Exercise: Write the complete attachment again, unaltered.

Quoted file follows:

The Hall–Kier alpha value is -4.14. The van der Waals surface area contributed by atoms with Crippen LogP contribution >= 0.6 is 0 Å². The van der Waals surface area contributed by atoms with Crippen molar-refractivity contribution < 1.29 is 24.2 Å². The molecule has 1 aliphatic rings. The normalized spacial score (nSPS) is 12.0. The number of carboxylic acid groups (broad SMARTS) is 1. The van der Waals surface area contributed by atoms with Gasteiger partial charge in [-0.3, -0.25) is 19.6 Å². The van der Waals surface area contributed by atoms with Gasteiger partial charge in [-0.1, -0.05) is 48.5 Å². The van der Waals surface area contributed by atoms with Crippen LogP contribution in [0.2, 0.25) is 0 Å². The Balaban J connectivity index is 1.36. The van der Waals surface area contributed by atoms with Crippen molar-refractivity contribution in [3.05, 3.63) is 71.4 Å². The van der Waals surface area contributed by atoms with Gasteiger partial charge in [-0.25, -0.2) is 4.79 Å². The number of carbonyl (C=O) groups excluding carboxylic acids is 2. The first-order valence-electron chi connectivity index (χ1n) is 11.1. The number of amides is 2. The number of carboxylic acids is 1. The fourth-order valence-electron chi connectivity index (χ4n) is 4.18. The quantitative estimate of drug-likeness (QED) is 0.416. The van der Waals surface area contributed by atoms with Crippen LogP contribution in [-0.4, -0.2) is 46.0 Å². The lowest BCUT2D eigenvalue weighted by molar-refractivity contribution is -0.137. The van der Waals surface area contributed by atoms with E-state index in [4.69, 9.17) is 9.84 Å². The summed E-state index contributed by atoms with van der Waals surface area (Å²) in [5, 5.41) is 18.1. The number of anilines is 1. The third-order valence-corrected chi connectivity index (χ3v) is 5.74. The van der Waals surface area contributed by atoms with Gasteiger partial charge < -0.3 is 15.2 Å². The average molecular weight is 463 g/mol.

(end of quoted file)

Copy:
The Hall–Kier alpha value is -4.14. The van der Waals surface area contributed by atoms with Crippen LogP contribution >= 0.6 is 0 Å². The van der Waals surface area contributed by atoms with Crippen molar-refractivity contribution < 1.29 is 24.2 Å². The molecule has 1 aliphatic rings. The normalized spacial score (nSPS) is 12.0. The number of carboxylic acid groups (broad SMARTS) is 1. The van der Waals surface area contributed by atoms with Gasteiger partial charge in [-0.3, -0.25) is 19.6 Å². The van der Waals surface area contributed by atoms with Gasteiger partial charge in [-0.1, -0.05) is 48.5 Å². The van der Waals surface area contributed by atoms with Crippen LogP contribution in [0.2, 0.25) is 0 Å². The Balaban J connectivity index is 1.36. The van der Waals surface area contributed by atoms with Crippen molar-refractivity contribution in [3.05, 3.63) is 71.4 Å². The van der Waals surface area contributed by atoms with Gasteiger partial charge in [-0.25, -0.2) is 4.79 Å². The number of carbonyl (C=O) groups excluding carboxylic acids is 2. The first-order valence-electron chi connectivity index (χ1n) is 11.1. The number of amides is 2. The number of carboxylic acids is 1. The fourth-order valence-electron chi connectivity index (χ4n) is 4.18. The quantitative estimate of drug-likeness (QED) is 0.416. The van der Waals surface area contributed by atoms with Crippen LogP contribution in [-0.4, -0.2) is 46.0 Å². The lowest BCUT2D eigenvalue weighted by molar-refractivity contribution is -0.137. The van der Waals surface area contributed by atoms with E-state index in [4.69, 9.17) is 9.84 Å². The summed E-state index contributed by atoms with van der Waals surface area (Å²) in [5, 5.41) is 18.1. The number of anilines is 1. The third-order valence-corrected chi connectivity index (χ3v) is 5.74. The van der Waals surface area contributed by atoms with Gasteiger partial charge < -0.3 is 15.2 Å². The average molecular weight is 463 g/mol.